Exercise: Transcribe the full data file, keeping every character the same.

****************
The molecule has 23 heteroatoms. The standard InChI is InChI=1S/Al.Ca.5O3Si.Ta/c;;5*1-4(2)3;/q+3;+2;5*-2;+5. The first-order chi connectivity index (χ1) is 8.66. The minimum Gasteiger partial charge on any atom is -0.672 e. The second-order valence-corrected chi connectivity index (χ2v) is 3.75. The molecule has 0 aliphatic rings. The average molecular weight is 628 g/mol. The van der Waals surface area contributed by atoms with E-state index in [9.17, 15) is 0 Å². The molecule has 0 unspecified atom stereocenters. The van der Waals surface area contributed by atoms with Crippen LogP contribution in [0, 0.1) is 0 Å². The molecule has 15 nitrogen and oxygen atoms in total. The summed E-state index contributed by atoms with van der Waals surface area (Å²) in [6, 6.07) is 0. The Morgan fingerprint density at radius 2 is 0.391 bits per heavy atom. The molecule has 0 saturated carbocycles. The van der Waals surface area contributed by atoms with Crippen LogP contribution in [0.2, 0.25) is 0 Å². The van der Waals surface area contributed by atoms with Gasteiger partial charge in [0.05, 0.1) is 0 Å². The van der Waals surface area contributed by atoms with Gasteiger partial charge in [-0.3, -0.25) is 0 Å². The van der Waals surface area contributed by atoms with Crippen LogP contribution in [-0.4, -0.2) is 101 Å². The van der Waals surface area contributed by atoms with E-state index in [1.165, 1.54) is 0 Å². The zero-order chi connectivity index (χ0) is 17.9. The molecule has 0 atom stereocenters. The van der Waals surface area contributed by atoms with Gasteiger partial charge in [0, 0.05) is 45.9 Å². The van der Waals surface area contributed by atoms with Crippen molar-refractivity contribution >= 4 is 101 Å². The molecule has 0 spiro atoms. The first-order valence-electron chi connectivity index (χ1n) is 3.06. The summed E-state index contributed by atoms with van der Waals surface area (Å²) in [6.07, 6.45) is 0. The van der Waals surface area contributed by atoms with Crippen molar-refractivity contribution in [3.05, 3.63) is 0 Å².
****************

The molecule has 23 heteroatoms. The standard InChI is InChI=1S/Al.Ca.5O3Si.Ta/c;;5*1-4(2)3;/q+3;+2;5*-2;+5. The first-order chi connectivity index (χ1) is 8.66. The minimum Gasteiger partial charge on any atom is -0.672 e. The second-order valence-corrected chi connectivity index (χ2v) is 3.75. The molecule has 0 aliphatic rings. The average molecular weight is 628 g/mol. The van der Waals surface area contributed by atoms with E-state index in [9.17, 15) is 0 Å². The molecule has 0 unspecified atom stereocenters. The van der Waals surface area contributed by atoms with Crippen LogP contribution in [0, 0.1) is 0 Å². The molecule has 15 nitrogen and oxygen atoms in total. The summed E-state index contributed by atoms with van der Waals surface area (Å²) in [6, 6.07) is 0. The Morgan fingerprint density at radius 2 is 0.391 bits per heavy atom. The molecule has 0 saturated carbocycles. The van der Waals surface area contributed by atoms with Crippen LogP contribution in [0.2, 0.25) is 0 Å². The van der Waals surface area contributed by atoms with Gasteiger partial charge in [0.05, 0.1) is 0 Å². The van der Waals surface area contributed by atoms with Gasteiger partial charge in [-0.3, -0.25) is 0 Å². The van der Waals surface area contributed by atoms with Crippen LogP contribution in [-0.4, -0.2) is 101 Å². The van der Waals surface area contributed by atoms with E-state index in [1.165, 1.54) is 0 Å². The zero-order chi connectivity index (χ0) is 17.9. The molecule has 0 atom stereocenters. The van der Waals surface area contributed by atoms with Gasteiger partial charge in [0, 0.05) is 45.9 Å². The van der Waals surface area contributed by atoms with Crippen molar-refractivity contribution >= 4 is 101 Å². The molecule has 0 spiro atoms. The first-order valence-electron chi connectivity index (χ1n) is 3.06. The summed E-state index contributed by atoms with van der Waals surface area (Å²) in [6.07, 6.45) is 0. The van der Waals surface area contributed by atoms with Crippen molar-refractivity contribution in [3.05, 3.63) is 0 Å².